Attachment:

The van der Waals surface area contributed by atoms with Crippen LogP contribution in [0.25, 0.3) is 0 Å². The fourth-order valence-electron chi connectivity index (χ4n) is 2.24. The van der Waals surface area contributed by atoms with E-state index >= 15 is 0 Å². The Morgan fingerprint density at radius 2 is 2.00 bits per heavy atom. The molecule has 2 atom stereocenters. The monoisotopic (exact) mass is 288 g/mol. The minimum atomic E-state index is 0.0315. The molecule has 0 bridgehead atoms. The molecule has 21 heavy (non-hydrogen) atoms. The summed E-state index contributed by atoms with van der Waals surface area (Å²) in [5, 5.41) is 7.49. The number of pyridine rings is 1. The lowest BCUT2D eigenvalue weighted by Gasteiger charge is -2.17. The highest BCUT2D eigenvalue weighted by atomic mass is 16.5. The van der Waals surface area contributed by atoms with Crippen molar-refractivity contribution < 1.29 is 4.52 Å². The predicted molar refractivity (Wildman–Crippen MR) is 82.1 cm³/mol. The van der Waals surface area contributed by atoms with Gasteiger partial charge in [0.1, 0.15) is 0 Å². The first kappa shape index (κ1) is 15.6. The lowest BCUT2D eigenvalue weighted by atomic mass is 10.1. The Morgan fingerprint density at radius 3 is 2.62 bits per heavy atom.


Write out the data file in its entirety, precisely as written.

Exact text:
The van der Waals surface area contributed by atoms with Crippen LogP contribution in [0.25, 0.3) is 0 Å². The fourth-order valence-electron chi connectivity index (χ4n) is 2.24. The van der Waals surface area contributed by atoms with E-state index >= 15 is 0 Å². The Morgan fingerprint density at radius 2 is 2.00 bits per heavy atom. The molecule has 2 atom stereocenters. The monoisotopic (exact) mass is 288 g/mol. The minimum atomic E-state index is 0.0315. The molecule has 0 bridgehead atoms. The molecule has 21 heavy (non-hydrogen) atoms. The summed E-state index contributed by atoms with van der Waals surface area (Å²) in [5, 5.41) is 7.49. The number of pyridine rings is 1. The lowest BCUT2D eigenvalue weighted by Gasteiger charge is -2.17. The highest BCUT2D eigenvalue weighted by atomic mass is 16.5. The van der Waals surface area contributed by atoms with Crippen molar-refractivity contribution < 1.29 is 4.52 Å². The predicted molar refractivity (Wildman–Crippen MR) is 82.1 cm³/mol. The van der Waals surface area contributed by atoms with Gasteiger partial charge in [0.1, 0.15) is 0 Å². The first kappa shape index (κ1) is 15.6. The lowest BCUT2D eigenvalue weighted by atomic mass is 10.1. The Morgan fingerprint density at radius 3 is 2.62 bits per heavy atom.